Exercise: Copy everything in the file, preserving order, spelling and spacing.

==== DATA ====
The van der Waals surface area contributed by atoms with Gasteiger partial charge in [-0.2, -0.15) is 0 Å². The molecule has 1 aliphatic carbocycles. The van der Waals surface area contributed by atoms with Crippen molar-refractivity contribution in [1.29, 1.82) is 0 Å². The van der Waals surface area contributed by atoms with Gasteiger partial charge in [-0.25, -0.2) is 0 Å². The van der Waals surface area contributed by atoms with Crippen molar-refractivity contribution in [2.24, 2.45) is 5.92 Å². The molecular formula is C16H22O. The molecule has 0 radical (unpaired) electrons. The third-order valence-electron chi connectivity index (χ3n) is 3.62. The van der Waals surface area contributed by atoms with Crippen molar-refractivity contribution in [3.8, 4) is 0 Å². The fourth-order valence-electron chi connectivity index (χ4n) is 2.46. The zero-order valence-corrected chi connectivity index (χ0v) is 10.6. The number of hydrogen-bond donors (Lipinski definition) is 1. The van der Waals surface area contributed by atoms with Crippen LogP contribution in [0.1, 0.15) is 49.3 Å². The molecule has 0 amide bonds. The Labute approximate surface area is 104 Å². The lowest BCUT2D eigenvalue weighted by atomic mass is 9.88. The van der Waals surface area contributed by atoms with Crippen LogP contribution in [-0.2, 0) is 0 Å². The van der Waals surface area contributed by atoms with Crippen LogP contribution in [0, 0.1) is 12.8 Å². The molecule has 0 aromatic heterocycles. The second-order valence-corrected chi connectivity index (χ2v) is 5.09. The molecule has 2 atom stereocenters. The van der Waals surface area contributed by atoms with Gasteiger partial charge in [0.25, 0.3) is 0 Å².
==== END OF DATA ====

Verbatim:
The van der Waals surface area contributed by atoms with Gasteiger partial charge in [-0.2, -0.15) is 0 Å². The molecule has 1 aliphatic carbocycles. The van der Waals surface area contributed by atoms with Crippen molar-refractivity contribution in [1.29, 1.82) is 0 Å². The van der Waals surface area contributed by atoms with Gasteiger partial charge in [-0.25, -0.2) is 0 Å². The van der Waals surface area contributed by atoms with Crippen molar-refractivity contribution in [2.24, 2.45) is 5.92 Å². The molecular formula is C16H22O. The molecule has 0 radical (unpaired) electrons. The third-order valence-electron chi connectivity index (χ3n) is 3.62. The van der Waals surface area contributed by atoms with Crippen molar-refractivity contribution in [3.8, 4) is 0 Å². The fourth-order valence-electron chi connectivity index (χ4n) is 2.46. The zero-order valence-corrected chi connectivity index (χ0v) is 10.6. The number of hydrogen-bond donors (Lipinski definition) is 1. The van der Waals surface area contributed by atoms with Crippen LogP contribution in [0.1, 0.15) is 49.3 Å². The molecule has 0 amide bonds. The Labute approximate surface area is 104 Å². The lowest BCUT2D eigenvalue weighted by atomic mass is 9.88. The van der Waals surface area contributed by atoms with Crippen LogP contribution in [-0.2, 0) is 0 Å². The van der Waals surface area contributed by atoms with Crippen LogP contribution in [0, 0.1) is 12.8 Å². The molecule has 0 aromatic heterocycles. The second-order valence-corrected chi connectivity index (χ2v) is 5.09. The molecule has 2 atom stereocenters. The van der Waals surface area contributed by atoms with Gasteiger partial charge in [0.25, 0.3) is 0 Å².